Sunday 20 October 2019

Farmer told to remove sheep from brother's land or face jail

'The farmer has pleaded guilty to breaching the barring order' (stock photo)
'The farmer has pleaded guilty to breaching the barring order' (stock photo)

Gordon Deegan

A judge has warned a farmer he will go to jail if by today he doesn't remove 14 ewes and their lambs from a field owned by his brother.

At Ennis District Court, Judge Patrick Durcan told the 51-year-old Co Clare farmer in relation to the sheep: "I don't care where they go - if they are not gone, you are going to jail."

He told him: "You must have every ewe and lamb removed from the lands. If they are not removed, you are going down to Limerick prison."

Judge Durcan told the man that he must also have the ownership cards of the 29 cattle currently in the field at Gort District Court today. He told the farmer that if he did not, he would be revoking the man's bail and send him to prison.

The man was before the court after breaching a barring order concerning his brother by entering his brother's property on March 21. Because the case relates to a domestic violence order, the names of the parties cannot be disclosed.

The farmer has pleaded guilty to breaching the barring order and Sgt Aiden Lonergan, of Ennis garda station, said an undertaking had been given in court two weeks ago that all animals would be removed by the farmer within seven days.

Garda Lorraine Higgins told the court that all animals were still in situ yesterday. She said she spoke to the farmer before court and "I don't believe he has any place to put any of these animals in the near future".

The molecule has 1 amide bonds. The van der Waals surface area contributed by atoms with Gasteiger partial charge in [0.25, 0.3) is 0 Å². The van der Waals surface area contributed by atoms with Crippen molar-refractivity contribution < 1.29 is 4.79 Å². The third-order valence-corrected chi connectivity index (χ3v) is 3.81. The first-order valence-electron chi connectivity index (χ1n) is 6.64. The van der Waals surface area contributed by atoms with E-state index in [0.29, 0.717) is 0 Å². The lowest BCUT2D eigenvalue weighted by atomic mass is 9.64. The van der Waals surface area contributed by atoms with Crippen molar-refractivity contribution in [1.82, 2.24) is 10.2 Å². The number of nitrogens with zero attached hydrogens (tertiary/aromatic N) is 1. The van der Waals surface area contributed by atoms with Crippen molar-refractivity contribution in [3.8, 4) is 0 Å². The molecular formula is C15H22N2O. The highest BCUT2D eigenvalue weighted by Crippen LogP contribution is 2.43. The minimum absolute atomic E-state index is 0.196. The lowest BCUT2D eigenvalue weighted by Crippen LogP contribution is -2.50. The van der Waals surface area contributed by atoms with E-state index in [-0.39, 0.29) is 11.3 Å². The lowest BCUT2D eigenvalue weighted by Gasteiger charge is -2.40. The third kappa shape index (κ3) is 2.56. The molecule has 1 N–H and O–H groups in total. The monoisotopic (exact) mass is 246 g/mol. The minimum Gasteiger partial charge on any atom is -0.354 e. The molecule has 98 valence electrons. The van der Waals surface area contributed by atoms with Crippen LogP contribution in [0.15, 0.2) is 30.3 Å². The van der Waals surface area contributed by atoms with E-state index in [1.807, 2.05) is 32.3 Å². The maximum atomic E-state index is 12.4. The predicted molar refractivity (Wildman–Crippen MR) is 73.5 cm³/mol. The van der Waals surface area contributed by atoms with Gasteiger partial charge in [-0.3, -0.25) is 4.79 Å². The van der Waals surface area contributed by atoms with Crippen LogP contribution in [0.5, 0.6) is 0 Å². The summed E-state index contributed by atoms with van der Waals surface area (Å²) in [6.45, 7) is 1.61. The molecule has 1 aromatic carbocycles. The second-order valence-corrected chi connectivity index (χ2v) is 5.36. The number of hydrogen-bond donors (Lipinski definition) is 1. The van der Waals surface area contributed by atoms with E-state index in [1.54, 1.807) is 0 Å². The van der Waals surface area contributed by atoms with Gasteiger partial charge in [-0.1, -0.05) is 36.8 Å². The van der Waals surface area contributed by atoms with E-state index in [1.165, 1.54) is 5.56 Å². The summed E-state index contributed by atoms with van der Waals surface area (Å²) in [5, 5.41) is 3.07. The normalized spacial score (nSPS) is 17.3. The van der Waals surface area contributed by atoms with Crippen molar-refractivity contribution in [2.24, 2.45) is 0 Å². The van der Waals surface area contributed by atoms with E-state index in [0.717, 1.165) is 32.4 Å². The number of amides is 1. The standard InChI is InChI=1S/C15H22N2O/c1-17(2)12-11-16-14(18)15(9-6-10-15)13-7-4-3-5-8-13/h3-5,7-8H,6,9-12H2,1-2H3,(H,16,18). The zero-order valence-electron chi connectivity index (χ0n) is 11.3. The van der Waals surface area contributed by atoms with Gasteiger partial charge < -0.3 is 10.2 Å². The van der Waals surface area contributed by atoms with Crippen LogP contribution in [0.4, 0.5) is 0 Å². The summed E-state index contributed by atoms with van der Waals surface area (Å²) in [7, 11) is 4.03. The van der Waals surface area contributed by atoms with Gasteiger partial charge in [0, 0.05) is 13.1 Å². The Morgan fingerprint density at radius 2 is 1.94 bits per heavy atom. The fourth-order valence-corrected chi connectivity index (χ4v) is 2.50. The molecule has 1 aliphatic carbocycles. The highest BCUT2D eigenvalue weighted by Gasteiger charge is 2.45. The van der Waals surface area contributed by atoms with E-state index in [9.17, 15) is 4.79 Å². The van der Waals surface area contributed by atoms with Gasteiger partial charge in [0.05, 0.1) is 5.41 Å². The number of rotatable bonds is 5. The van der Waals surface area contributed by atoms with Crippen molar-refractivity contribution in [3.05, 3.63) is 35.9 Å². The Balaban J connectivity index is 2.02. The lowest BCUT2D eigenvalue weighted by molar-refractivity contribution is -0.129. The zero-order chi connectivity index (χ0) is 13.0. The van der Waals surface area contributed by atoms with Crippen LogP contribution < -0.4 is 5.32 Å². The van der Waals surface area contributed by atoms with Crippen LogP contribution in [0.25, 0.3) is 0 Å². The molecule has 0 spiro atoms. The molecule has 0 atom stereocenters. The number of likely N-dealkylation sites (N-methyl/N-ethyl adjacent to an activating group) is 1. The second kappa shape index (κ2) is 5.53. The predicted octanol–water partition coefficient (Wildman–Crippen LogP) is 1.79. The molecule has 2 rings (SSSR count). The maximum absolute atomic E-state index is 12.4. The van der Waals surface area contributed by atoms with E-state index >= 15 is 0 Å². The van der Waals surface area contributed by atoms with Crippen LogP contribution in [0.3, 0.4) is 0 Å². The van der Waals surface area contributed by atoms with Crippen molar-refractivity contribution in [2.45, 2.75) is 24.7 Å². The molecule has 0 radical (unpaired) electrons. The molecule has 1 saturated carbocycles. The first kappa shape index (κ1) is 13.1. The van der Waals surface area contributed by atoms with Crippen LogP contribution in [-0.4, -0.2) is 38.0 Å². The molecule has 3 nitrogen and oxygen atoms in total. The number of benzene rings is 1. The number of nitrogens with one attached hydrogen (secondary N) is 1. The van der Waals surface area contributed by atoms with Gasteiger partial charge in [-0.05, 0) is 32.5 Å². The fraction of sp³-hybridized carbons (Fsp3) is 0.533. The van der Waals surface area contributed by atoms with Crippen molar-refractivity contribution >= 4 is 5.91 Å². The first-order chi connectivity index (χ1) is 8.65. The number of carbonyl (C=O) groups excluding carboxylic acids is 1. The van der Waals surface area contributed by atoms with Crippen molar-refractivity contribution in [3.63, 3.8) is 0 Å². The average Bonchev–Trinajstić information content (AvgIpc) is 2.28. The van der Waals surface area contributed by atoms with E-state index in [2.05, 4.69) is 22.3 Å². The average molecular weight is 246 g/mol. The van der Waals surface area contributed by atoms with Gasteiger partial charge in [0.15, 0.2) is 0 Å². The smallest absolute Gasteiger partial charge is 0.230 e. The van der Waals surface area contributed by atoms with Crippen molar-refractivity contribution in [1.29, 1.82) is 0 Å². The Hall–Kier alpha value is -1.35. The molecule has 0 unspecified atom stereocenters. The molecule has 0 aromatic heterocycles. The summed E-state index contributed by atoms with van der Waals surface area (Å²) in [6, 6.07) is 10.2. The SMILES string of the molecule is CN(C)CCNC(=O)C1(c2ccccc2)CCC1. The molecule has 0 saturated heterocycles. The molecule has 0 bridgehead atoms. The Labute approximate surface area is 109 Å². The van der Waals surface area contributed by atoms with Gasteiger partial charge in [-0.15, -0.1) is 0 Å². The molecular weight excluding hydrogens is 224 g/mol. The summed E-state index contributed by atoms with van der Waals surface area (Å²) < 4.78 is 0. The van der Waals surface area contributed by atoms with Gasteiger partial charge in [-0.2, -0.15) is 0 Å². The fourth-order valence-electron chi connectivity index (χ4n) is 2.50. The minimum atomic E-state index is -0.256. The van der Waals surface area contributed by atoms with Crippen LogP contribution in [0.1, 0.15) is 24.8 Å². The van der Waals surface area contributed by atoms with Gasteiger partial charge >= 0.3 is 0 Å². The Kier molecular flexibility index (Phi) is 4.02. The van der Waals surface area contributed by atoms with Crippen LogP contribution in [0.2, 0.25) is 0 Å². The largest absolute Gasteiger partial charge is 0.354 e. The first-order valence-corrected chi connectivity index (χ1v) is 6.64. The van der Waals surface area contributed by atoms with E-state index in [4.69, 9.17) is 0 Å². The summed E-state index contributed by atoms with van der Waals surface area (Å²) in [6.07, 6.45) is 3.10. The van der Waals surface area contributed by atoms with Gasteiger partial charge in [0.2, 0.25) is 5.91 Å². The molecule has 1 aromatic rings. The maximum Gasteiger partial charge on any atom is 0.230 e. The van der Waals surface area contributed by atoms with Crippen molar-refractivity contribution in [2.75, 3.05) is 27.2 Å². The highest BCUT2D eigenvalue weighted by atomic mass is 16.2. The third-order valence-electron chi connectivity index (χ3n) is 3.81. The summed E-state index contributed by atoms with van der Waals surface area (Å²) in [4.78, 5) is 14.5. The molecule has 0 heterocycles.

Solicitor for the farmer John Casey said his client had complied with the parts of the order where his client had undertaken not to go anywhere near the land.

Mr Casey said this was the man's brother's main worry, and that a named third party had been looking after the animals.

Garda Andrew Monahan told the court that the farmer required a removal cert for the animals, stating that the original difficulty was that the farmer didn't have a removal cert to move the livestock on to the lands in the first place.

In evidence, the farmer told of his efforts to secure alternative lands for the animals at three locations.

Judge Durcan also ordered that a Department of Agriculture official be in court in Gort to deal with the ownership certs. He said: "Let's put this on a proper track."

Irish Independent

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